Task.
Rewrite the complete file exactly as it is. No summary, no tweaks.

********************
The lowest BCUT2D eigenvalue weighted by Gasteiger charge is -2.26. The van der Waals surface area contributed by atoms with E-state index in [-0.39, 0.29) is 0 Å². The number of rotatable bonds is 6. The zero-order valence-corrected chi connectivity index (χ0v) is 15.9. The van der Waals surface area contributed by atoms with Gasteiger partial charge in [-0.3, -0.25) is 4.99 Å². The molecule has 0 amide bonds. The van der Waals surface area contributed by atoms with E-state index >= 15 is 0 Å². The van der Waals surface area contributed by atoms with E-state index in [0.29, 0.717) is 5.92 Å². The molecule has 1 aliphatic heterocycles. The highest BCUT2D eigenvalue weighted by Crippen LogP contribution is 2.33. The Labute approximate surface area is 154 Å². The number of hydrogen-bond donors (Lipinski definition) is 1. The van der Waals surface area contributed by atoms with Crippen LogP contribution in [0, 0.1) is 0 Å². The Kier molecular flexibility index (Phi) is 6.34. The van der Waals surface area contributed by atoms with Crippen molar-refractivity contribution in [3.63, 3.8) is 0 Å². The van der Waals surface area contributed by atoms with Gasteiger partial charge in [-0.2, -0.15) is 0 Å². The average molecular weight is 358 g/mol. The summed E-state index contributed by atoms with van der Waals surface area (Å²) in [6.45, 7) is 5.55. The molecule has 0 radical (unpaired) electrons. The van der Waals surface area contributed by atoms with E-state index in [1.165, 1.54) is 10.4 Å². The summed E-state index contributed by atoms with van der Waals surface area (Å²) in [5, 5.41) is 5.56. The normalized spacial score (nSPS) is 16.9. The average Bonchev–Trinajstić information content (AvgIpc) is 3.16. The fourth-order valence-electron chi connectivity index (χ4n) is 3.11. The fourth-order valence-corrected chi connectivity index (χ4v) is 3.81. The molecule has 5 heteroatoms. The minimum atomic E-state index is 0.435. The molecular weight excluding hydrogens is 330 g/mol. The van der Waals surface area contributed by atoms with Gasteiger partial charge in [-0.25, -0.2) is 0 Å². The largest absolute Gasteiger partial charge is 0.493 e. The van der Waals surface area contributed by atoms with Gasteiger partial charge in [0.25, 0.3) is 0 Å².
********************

The lowest BCUT2D eigenvalue weighted by Gasteiger charge is -2.26. The van der Waals surface area contributed by atoms with E-state index in [-0.39, 0.29) is 0 Å². The number of rotatable bonds is 6. The zero-order valence-corrected chi connectivity index (χ0v) is 15.9. The van der Waals surface area contributed by atoms with Gasteiger partial charge in [-0.3, -0.25) is 4.99 Å². The molecule has 0 amide bonds. The van der Waals surface area contributed by atoms with E-state index >= 15 is 0 Å². The van der Waals surface area contributed by atoms with E-state index in [0.29, 0.717) is 5.92 Å². The molecule has 1 aliphatic heterocycles. The highest BCUT2D eigenvalue weighted by Crippen LogP contribution is 2.33. The Labute approximate surface area is 154 Å². The number of hydrogen-bond donors (Lipinski definition) is 1. The van der Waals surface area contributed by atoms with Crippen LogP contribution in [0, 0.1) is 0 Å². The Kier molecular flexibility index (Phi) is 6.34. The van der Waals surface area contributed by atoms with Crippen molar-refractivity contribution in [3.63, 3.8) is 0 Å². The van der Waals surface area contributed by atoms with Gasteiger partial charge in [-0.2, -0.15) is 0 Å². The average molecular weight is 358 g/mol. The summed E-state index contributed by atoms with van der Waals surface area (Å²) in [6.45, 7) is 5.55. The molecule has 0 radical (unpaired) electrons. The van der Waals surface area contributed by atoms with E-state index in [1.165, 1.54) is 10.4 Å². The summed E-state index contributed by atoms with van der Waals surface area (Å²) in [5, 5.41) is 5.56. The normalized spacial score (nSPS) is 16.9. The average Bonchev–Trinajstić information content (AvgIpc) is 3.16. The fourth-order valence-electron chi connectivity index (χ4n) is 3.11. The fourth-order valence-corrected chi connectivity index (χ4v) is 3.81. The molecule has 5 heteroatoms. The minimum atomic E-state index is 0.435. The molecular weight excluding hydrogens is 330 g/mol. The van der Waals surface area contributed by atoms with Gasteiger partial charge in [-0.25, -0.2) is 0 Å². The largest absolute Gasteiger partial charge is 0.493 e. The van der Waals surface area contributed by atoms with Gasteiger partial charge in [0.25, 0.3) is 0 Å².